By now, my readers should know that the Illinois forcible entry and detainer statute is hyper-technical. It is easy to get “off track” in an eviction. Landlords can get easily distracted from the essentials of an eviction case. When that happens, they focus on “side-issues” that don’t really impact the eviction case. These side-issues only serve to distract from the case and sometimes even allow a defendant to stumble onto an issue that will cause a delay or may even prove fatal to the landlord’s case.
In every “joint action” eviction for nonpayment of rent, a landlord must prove a “prima facie case”. That is, the case that must be made before a court will entertain ordering a judgment for possession and rent. The landlord must prove (1) a right to possession of the premises, (2) that the defendant is in possession of the premises, (3) that the defendant unlawfully holds possession, (4) that the landlord served a written notice of termination of tenancy (usually a 5 day notice) that went unpaid, and (5) that the tenant actually owed the rent demanded in the tenancy. After establishing a prima facie case, the tenant has the opportunity to assert defenses to the plaintiff’s case.
Here are some of the common “side issues” that can distract from the landlord’s prima facie case. Most of the time, these issues, while sometimes interesting and possibly illustrative of the tenant’s general course of conduct, will be totally irrelevant to the case. These issues may even be useful during cross-examination or to determine ancillary matters such as the length of the eviction judgment stay period, but they are not part of the prima facie case.
1) “The tenant always paid rent late” – The fact that a tenant made late payments in the past has no bearing on the case at hand. The fact that rent is currently due and is now unpaid is, however, important to the case.
2) “The tenant makes noise at all hours of the night” – This may be true. It may even be possible to evict a tenant based upon the tenant’s noisemaking activities. Nonetheless, an eviction based on the non-payment of rent has nothing to do with whether or not the tenant is making noise. Evictions based upon lease violations, such as clauses in a lease prohibiting loud disturbances at night or prohibiting tenant damage to the rental premises, are more properly based on a 10 day notice for breach of a lease term. At the time of filing, the landlord has to choose the basis upon which they will terminate a tenancy. Once the landlord chooses to proceed based on nonpayment of rent, it is the rent that is at issue (and usually a 5 day notice that is required) and breaches of other lease covenants are irrelevant to the case.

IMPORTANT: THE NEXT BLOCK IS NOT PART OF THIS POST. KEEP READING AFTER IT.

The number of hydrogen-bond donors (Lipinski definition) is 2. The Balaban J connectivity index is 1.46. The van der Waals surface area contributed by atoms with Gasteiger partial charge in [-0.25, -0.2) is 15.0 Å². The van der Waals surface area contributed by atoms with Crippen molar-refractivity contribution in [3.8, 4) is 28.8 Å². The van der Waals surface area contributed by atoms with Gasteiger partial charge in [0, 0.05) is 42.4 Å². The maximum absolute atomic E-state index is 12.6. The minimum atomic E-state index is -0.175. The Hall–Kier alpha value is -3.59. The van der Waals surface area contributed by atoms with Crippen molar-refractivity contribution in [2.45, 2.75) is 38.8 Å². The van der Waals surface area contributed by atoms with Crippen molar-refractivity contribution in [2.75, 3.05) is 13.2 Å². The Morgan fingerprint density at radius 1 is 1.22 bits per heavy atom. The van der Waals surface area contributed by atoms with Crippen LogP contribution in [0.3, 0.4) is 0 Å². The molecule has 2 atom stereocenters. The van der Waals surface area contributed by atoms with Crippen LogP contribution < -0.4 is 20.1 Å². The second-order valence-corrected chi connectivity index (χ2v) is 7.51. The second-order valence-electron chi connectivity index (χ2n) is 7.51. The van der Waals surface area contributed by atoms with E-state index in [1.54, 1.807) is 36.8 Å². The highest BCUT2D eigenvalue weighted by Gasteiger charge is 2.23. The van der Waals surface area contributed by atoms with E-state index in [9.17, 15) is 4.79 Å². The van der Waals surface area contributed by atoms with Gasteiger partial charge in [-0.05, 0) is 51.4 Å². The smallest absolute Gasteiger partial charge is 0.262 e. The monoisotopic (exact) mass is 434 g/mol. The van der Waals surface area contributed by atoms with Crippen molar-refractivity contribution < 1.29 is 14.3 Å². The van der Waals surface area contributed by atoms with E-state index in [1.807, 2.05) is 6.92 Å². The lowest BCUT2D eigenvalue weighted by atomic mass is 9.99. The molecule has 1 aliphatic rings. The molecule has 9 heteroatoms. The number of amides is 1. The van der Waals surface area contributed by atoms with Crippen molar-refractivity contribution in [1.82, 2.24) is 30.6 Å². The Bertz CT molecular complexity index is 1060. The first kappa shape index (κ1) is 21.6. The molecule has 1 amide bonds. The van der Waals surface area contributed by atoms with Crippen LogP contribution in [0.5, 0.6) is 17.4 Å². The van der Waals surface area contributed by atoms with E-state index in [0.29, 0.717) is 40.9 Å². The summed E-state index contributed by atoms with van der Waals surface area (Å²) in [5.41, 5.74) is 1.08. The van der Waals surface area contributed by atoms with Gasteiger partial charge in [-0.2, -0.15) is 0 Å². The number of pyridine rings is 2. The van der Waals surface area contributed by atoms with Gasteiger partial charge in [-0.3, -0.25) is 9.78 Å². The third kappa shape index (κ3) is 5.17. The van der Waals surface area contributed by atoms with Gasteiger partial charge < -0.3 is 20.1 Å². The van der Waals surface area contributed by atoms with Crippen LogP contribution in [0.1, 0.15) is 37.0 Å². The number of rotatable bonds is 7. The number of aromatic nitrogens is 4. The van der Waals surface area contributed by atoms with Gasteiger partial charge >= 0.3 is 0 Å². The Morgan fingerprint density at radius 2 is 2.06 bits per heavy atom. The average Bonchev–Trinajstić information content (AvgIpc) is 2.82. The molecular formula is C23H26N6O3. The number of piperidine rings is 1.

3) “The tenant was a defendant in one or more prior eviction cases” – Oops! I hear this one a lot. Unfortunately, information like this comes too late once the landlord is ready to evict a tenant. The only thing the tenant’s past eviction history proves is that the landlord did a bad job of tenant screening. Courts consider each eviction case on its own merits and do not take into account the past behavior of the tenant. Even a tenant who has been evicted ten times before will get the same rights at trial as someone who has never been evicted.
4) “I am about to go into foreclosure”. That’s certainly cause for concern, but the fact that a landlord is about to go into the red does not differentiate one landlord’s eviction case from the hundreds of others being heard in the eviction courtrooms on any given day. In fact, many, if not most, of the landlords in the eviction courtrooms are facing the prospect of foreclosure because their tenants are not paying. Unfortunately, the system moves no faster for those landlords than any others.
Lessor’s conducting an eviction do best when they stick to the basics, prove their case, and keep things on track. It is important not to get bogged down in issues that have little to do with the basic case and only provide the tenant an opportunity to delay or win a case.